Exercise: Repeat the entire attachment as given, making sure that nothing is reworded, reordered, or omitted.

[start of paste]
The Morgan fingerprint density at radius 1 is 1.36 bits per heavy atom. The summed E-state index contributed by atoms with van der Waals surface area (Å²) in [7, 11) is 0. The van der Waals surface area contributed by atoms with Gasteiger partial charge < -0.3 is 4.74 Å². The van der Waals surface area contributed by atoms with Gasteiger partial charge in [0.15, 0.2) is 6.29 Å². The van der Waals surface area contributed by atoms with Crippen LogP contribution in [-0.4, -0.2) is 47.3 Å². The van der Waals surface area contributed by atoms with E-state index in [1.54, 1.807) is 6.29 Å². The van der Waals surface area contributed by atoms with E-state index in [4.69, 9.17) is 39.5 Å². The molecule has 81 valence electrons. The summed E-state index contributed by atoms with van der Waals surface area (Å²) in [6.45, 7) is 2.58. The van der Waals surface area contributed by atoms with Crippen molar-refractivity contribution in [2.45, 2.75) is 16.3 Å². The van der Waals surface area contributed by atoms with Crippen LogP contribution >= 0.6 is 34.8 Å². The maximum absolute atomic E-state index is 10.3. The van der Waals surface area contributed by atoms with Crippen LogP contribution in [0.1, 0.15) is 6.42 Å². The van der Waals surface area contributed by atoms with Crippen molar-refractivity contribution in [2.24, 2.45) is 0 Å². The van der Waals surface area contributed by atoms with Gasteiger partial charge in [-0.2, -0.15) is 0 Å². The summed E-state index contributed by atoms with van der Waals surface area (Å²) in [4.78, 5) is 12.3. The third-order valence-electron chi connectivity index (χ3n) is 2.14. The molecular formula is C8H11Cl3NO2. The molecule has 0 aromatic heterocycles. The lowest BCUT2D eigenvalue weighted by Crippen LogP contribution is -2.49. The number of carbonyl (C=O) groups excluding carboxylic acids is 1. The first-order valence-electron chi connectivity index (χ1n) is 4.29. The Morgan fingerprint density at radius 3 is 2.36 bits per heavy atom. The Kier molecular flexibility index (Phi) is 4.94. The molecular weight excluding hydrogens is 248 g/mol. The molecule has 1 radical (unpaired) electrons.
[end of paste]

The Morgan fingerprint density at radius 1 is 1.36 bits per heavy atom. The summed E-state index contributed by atoms with van der Waals surface area (Å²) in [7, 11) is 0. The van der Waals surface area contributed by atoms with Gasteiger partial charge < -0.3 is 4.74 Å². The van der Waals surface area contributed by atoms with Gasteiger partial charge in [0.15, 0.2) is 6.29 Å². The van der Waals surface area contributed by atoms with Crippen LogP contribution in [-0.4, -0.2) is 47.3 Å². The van der Waals surface area contributed by atoms with E-state index in [1.54, 1.807) is 6.29 Å². The van der Waals surface area contributed by atoms with E-state index in [4.69, 9.17) is 39.5 Å². The molecule has 81 valence electrons. The summed E-state index contributed by atoms with van der Waals surface area (Å²) in [6.45, 7) is 2.58. The van der Waals surface area contributed by atoms with Crippen molar-refractivity contribution in [2.45, 2.75) is 16.3 Å². The van der Waals surface area contributed by atoms with Crippen LogP contribution >= 0.6 is 34.8 Å². The maximum absolute atomic E-state index is 10.3. The van der Waals surface area contributed by atoms with Crippen LogP contribution in [0.1, 0.15) is 6.42 Å². The van der Waals surface area contributed by atoms with Crippen molar-refractivity contribution in [2.24, 2.45) is 0 Å². The van der Waals surface area contributed by atoms with Gasteiger partial charge in [-0.2, -0.15) is 0 Å². The summed E-state index contributed by atoms with van der Waals surface area (Å²) in [4.78, 5) is 12.3. The third-order valence-electron chi connectivity index (χ3n) is 2.14. The molecular formula is C8H11Cl3NO2. The molecule has 0 aromatic heterocycles. The lowest BCUT2D eigenvalue weighted by Crippen LogP contribution is -2.49. The number of carbonyl (C=O) groups excluding carboxylic acids is 1. The first-order valence-electron chi connectivity index (χ1n) is 4.29. The Morgan fingerprint density at radius 3 is 2.36 bits per heavy atom. The Kier molecular flexibility index (Phi) is 4.94. The molecular weight excluding hydrogens is 248 g/mol. The molecule has 1 radical (unpaired) electrons.